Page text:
I don't remember exactly what I said, but it went something like this: "Look what you did to my car you stupid, lousy, bastard!" There was a whole lotta cursing going on and a lot of pulling on my hair, apparently. (So I was told later.) The man mosied on back to his car. I was shocked at the damage that had been done to the car. The whole left side of the car, from the front door to the headlights, had been smashed in. I stood, bare-footed, in disbelief at what had just happened.

Quite a few people had come to see what the commotion was all about. The man who had helped me out of the car spoke with his wife and she took me to her house. She gave me some ice to put on my legs, which were now swelling to the size of elephant legs. My left ankle, the one that was stuck between the gas and brake pedal was severely sprained. I have no idea who mentioned police, but they were called and it was about a half hour before they showed up. My cousin was also called and she waited with us for the police to come before driving me to the hospital.

I was sick to my stomach about my car. It was only three years old and the car before that had been stolen. I was more disgusted about the car than I was about my legs. I was so angry, but then the pain started, and by the time the police showed up I could barely walk. I was helped to my cousin's car and we drove to the scene. There were still a few people looking at the damage. I heard one guy say that I was lucky I didn't lose my legs. And another guy said that the man who had hit me had hit others. I gave the police my statement, and then my cousin drove me to the hospital. By that time I felt like I had been just run over by a truck and it looked like my left leg was fractured; it has swollen to twice its size. The pain was intense, my emotions got the best of me, and I couldn't hold back the tears any longer.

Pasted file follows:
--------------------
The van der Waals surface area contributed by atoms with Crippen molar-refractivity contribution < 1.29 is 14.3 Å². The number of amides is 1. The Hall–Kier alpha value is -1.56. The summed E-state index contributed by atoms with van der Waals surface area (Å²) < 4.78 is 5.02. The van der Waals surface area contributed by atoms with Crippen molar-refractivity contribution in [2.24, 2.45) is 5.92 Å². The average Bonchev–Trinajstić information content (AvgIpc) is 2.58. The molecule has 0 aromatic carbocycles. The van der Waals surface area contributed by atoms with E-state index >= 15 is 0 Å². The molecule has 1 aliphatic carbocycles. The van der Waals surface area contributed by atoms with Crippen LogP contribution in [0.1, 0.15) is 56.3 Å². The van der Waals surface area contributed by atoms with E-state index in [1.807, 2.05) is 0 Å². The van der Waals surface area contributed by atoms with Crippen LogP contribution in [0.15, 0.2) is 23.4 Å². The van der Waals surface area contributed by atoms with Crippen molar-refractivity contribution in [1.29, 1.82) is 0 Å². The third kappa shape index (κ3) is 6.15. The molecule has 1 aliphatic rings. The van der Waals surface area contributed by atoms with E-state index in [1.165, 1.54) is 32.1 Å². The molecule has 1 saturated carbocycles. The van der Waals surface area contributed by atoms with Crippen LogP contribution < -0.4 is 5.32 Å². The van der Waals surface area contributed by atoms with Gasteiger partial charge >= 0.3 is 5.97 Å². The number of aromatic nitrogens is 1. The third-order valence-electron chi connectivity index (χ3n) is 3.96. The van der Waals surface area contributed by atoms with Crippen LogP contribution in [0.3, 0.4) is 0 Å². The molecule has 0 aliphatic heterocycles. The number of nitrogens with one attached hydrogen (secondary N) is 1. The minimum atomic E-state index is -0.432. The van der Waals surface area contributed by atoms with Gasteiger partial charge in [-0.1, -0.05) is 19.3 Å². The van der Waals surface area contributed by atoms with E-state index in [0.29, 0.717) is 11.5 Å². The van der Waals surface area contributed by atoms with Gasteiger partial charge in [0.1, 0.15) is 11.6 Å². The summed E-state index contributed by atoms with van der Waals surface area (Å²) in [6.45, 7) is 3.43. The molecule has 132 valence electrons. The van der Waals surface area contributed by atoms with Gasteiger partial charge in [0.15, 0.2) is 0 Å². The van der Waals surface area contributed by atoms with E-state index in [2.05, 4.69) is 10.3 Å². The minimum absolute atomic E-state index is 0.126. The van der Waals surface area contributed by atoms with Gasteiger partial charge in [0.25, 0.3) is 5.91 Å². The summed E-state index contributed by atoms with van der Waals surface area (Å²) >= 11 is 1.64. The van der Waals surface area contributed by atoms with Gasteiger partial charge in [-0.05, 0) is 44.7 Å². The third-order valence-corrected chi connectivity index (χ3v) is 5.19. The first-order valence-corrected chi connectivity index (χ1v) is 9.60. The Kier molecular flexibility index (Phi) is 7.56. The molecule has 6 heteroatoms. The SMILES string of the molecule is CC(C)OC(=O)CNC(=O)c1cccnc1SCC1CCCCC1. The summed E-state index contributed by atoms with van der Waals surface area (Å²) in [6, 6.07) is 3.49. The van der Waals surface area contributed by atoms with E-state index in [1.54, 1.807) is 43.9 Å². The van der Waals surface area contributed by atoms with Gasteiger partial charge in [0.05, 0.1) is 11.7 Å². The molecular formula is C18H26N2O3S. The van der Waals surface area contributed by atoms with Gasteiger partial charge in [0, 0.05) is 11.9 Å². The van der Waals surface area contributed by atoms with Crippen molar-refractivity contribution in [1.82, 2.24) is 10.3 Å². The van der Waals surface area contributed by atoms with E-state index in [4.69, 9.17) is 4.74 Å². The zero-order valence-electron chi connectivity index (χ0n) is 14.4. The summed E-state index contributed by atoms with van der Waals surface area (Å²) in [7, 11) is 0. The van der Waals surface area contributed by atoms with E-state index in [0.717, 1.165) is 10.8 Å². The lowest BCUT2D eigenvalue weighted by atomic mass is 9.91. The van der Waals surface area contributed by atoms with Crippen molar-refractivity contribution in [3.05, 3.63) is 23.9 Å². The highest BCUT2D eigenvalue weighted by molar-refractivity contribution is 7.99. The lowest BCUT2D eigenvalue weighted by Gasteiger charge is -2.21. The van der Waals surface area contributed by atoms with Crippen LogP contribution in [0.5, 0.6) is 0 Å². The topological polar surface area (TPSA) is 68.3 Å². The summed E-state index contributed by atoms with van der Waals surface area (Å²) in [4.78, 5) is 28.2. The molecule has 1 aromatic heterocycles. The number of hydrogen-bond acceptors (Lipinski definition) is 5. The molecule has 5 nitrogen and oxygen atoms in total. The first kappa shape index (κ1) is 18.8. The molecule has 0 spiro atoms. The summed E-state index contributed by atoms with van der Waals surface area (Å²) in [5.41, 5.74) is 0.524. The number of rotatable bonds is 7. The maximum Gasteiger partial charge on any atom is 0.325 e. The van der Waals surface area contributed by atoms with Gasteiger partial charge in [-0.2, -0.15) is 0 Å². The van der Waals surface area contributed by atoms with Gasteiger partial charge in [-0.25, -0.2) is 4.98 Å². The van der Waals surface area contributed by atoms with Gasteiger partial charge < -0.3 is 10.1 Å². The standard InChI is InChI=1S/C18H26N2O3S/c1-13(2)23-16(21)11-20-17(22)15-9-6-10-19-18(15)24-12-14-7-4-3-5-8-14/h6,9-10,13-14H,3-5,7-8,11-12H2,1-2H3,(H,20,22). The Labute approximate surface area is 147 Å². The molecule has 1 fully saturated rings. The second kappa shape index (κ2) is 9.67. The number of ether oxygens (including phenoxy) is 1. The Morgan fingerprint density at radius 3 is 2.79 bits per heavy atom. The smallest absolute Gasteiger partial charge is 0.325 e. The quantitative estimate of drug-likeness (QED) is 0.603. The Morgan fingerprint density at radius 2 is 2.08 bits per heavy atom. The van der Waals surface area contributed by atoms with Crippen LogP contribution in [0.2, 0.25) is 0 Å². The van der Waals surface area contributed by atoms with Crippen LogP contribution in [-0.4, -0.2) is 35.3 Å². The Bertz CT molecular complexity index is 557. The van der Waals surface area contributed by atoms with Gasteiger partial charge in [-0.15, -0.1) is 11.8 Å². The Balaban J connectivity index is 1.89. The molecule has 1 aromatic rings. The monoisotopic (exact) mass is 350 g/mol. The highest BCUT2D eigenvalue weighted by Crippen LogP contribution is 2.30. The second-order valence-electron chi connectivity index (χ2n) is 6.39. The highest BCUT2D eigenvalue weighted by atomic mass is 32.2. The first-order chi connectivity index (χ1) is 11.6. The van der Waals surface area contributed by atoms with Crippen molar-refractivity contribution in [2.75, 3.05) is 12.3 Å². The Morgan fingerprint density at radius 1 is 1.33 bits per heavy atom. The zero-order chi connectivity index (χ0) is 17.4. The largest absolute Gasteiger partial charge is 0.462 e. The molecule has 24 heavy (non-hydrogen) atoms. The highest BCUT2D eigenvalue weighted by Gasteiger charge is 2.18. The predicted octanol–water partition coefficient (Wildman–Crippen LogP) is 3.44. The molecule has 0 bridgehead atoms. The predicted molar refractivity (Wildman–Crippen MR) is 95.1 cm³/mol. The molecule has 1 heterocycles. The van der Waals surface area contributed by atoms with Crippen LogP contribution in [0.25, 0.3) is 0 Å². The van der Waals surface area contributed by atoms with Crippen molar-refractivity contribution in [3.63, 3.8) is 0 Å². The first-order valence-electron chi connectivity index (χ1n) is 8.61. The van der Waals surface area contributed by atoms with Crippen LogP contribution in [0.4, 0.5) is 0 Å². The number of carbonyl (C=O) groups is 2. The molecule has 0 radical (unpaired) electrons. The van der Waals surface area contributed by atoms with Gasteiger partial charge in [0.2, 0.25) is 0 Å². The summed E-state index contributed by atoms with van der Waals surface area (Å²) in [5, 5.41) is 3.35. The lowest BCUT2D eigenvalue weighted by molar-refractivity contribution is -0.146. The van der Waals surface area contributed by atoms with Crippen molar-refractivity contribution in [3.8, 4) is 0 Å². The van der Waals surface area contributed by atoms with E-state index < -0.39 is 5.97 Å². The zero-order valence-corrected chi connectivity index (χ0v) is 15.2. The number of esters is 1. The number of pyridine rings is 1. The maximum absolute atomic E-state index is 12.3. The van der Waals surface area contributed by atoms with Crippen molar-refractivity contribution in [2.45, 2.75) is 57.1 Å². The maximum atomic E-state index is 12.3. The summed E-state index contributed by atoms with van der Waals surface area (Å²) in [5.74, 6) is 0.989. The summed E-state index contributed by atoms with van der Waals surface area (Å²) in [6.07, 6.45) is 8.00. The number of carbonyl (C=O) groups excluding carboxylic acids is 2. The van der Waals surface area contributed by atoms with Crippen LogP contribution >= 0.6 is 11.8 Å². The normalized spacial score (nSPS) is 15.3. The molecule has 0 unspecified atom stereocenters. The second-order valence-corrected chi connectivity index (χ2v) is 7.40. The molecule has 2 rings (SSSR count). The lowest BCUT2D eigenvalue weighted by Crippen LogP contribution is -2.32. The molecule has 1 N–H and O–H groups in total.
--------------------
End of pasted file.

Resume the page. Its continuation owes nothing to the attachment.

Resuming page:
Six hours later, I was sent home with non-narcotic pain killers and anti-inflammatory medication. One x-ray of my left leg only, it was the worse, was done and nothing else. The cut in my head, the burn on my legs, and the pain in my neck and back were of no concern to the doctor on call. I could have had internal bleeding in my body or my brain, but the negligence at that hospital is subject matter for another time. When I got home, my mother and cousin helped me out of the car and to the bed, and my mother wrapped my ankle with tension bandage to help stop the swelling, all the while cussing about how the entire Stephenville Hospital should be investigated for malpractice.

The next day, I had to crawl to the bathroom. Everything hurt, even my teeth, believe it or not. Both legs and feet were purple, I couldn't move my neck and my spine felt like a rod of steel, there was no flexibility in my back whatsoever. I was a mess. And for six weeks I was stuck in bed, unable to care for my son and unable to care for myself. The only time I went out was to the doctor for refills.

It was funny. It was funny because my six year old son, our dog, and I had driven from Brampton, Ontario, to Journois, Newfoundland, without any problems. We stopped at spooky rest stops to sleep, we ate in greasy dives, we urinated in woods with poison ivy, we went through hours of construction while driving through Quebec, we were eight hours on the ferry, the road trip was completely uneventful. And three days into my vacation on the island I drive up the two-lane road from the local convenience store on a beautiful summer day and get pummeled by a local. What are the odds? My entire trip was ruined, my car was a total write-off, and I was injured to the point where I couldn't even wash my own hair. My partner's parents took care of my son while my mother took care of me, and while I lay in bed most of the time contemplating why such a thing would happen to me, he was having a good time at the beach and just enjoying his time with family. I was thankful he wasn't in the car at the time.

Two months later, we were back on a plane heading back to Brampton, and little did I know that I was about to take a journey into the Twilight Zone, or something close to it.

July 2007-September 2007